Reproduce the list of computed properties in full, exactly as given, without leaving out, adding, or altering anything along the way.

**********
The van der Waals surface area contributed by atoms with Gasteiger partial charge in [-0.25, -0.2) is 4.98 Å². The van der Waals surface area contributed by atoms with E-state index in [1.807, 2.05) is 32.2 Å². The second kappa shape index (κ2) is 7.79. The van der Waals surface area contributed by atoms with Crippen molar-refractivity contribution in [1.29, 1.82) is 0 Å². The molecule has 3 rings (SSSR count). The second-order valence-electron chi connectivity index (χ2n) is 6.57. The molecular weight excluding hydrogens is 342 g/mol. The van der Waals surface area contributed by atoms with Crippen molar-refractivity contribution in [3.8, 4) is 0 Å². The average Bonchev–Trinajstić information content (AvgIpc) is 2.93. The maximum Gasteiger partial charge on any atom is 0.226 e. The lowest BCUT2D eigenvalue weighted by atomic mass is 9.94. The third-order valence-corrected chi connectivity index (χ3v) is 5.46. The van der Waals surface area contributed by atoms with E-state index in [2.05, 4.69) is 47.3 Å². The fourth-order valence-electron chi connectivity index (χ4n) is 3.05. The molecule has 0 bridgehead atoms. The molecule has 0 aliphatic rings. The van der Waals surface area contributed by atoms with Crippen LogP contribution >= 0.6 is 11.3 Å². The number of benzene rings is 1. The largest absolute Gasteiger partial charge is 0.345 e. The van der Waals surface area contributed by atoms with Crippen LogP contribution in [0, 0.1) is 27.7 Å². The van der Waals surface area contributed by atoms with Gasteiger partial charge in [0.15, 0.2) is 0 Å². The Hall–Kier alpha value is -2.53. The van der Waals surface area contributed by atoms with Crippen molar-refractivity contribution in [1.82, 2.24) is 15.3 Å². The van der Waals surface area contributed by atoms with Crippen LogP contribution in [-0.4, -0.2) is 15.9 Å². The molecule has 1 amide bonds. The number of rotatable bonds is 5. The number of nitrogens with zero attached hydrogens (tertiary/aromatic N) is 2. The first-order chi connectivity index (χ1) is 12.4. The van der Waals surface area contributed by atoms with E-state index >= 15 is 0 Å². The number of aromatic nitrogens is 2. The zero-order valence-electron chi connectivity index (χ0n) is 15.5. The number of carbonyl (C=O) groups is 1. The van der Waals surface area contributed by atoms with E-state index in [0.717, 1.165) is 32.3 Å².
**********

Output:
The van der Waals surface area contributed by atoms with Gasteiger partial charge in [-0.25, -0.2) is 4.98 Å². The van der Waals surface area contributed by atoms with E-state index in [1.807, 2.05) is 32.2 Å². The second kappa shape index (κ2) is 7.79. The van der Waals surface area contributed by atoms with Crippen molar-refractivity contribution in [1.29, 1.82) is 0 Å². The molecule has 3 rings (SSSR count). The second-order valence-electron chi connectivity index (χ2n) is 6.57. The molecular weight excluding hydrogens is 342 g/mol. The van der Waals surface area contributed by atoms with Crippen molar-refractivity contribution in [3.8, 4) is 0 Å². The average Bonchev–Trinajstić information content (AvgIpc) is 2.93. The maximum Gasteiger partial charge on any atom is 0.226 e. The lowest BCUT2D eigenvalue weighted by atomic mass is 9.94. The third-order valence-corrected chi connectivity index (χ3v) is 5.46. The van der Waals surface area contributed by atoms with E-state index in [2.05, 4.69) is 47.3 Å². The fourth-order valence-electron chi connectivity index (χ4n) is 3.05. The molecule has 0 bridgehead atoms. The molecule has 0 aliphatic rings. The van der Waals surface area contributed by atoms with Crippen LogP contribution >= 0.6 is 11.3 Å². The number of benzene rings is 1. The largest absolute Gasteiger partial charge is 0.345 e. The van der Waals surface area contributed by atoms with Crippen LogP contribution in [0, 0.1) is 27.7 Å². The van der Waals surface area contributed by atoms with Gasteiger partial charge in [0.15, 0.2) is 0 Å². The Hall–Kier alpha value is -2.53. The van der Waals surface area contributed by atoms with Crippen molar-refractivity contribution in [1.82, 2.24) is 15.3 Å². The van der Waals surface area contributed by atoms with Crippen LogP contribution in [-0.4, -0.2) is 15.9 Å². The molecule has 1 amide bonds. The number of rotatable bonds is 5. The number of nitrogens with zero attached hydrogens (tertiary/aromatic N) is 2. The first-order chi connectivity index (χ1) is 12.4. The van der Waals surface area contributed by atoms with E-state index >= 15 is 0 Å². The number of aromatic nitrogens is 2. The zero-order valence-electron chi connectivity index (χ0n) is 15.5. The number of carbonyl (C=O) groups is 1. The van der Waals surface area contributed by atoms with E-state index in [0.717, 1.165) is 32.3 Å².